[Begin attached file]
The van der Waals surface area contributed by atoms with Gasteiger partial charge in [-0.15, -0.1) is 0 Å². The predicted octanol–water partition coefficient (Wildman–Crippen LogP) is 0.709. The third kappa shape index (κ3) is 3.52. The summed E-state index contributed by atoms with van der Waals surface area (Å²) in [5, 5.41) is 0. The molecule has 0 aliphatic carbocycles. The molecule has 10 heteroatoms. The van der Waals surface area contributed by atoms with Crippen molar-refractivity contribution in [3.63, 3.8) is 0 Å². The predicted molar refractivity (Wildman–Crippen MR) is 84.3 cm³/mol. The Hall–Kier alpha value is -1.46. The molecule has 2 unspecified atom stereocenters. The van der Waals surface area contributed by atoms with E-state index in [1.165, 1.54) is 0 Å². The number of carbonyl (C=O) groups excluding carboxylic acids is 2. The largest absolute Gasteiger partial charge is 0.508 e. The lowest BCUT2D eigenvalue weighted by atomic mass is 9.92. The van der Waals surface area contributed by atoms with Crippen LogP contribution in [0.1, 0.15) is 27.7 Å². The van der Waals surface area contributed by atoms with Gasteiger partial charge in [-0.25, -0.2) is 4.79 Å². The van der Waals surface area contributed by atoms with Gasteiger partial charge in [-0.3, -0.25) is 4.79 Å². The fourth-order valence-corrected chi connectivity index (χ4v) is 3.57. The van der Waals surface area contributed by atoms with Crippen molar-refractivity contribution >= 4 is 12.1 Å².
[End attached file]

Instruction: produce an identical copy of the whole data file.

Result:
The van der Waals surface area contributed by atoms with Gasteiger partial charge in [-0.15, -0.1) is 0 Å². The predicted octanol–water partition coefficient (Wildman–Crippen LogP) is 0.709. The third kappa shape index (κ3) is 3.52. The summed E-state index contributed by atoms with van der Waals surface area (Å²) in [5, 5.41) is 0. The molecule has 0 aliphatic carbocycles. The molecule has 10 heteroatoms. The van der Waals surface area contributed by atoms with Crippen molar-refractivity contribution in [3.63, 3.8) is 0 Å². The predicted molar refractivity (Wildman–Crippen MR) is 84.3 cm³/mol. The Hall–Kier alpha value is -1.46. The molecule has 2 unspecified atom stereocenters. The van der Waals surface area contributed by atoms with E-state index in [1.165, 1.54) is 0 Å². The number of carbonyl (C=O) groups excluding carboxylic acids is 2. The largest absolute Gasteiger partial charge is 0.508 e. The lowest BCUT2D eigenvalue weighted by atomic mass is 9.92. The van der Waals surface area contributed by atoms with Crippen LogP contribution in [0.1, 0.15) is 27.7 Å². The van der Waals surface area contributed by atoms with Gasteiger partial charge in [-0.25, -0.2) is 4.79 Å². The van der Waals surface area contributed by atoms with Gasteiger partial charge in [-0.3, -0.25) is 4.79 Å². The fourth-order valence-corrected chi connectivity index (χ4v) is 3.57. The van der Waals surface area contributed by atoms with Crippen molar-refractivity contribution >= 4 is 12.1 Å².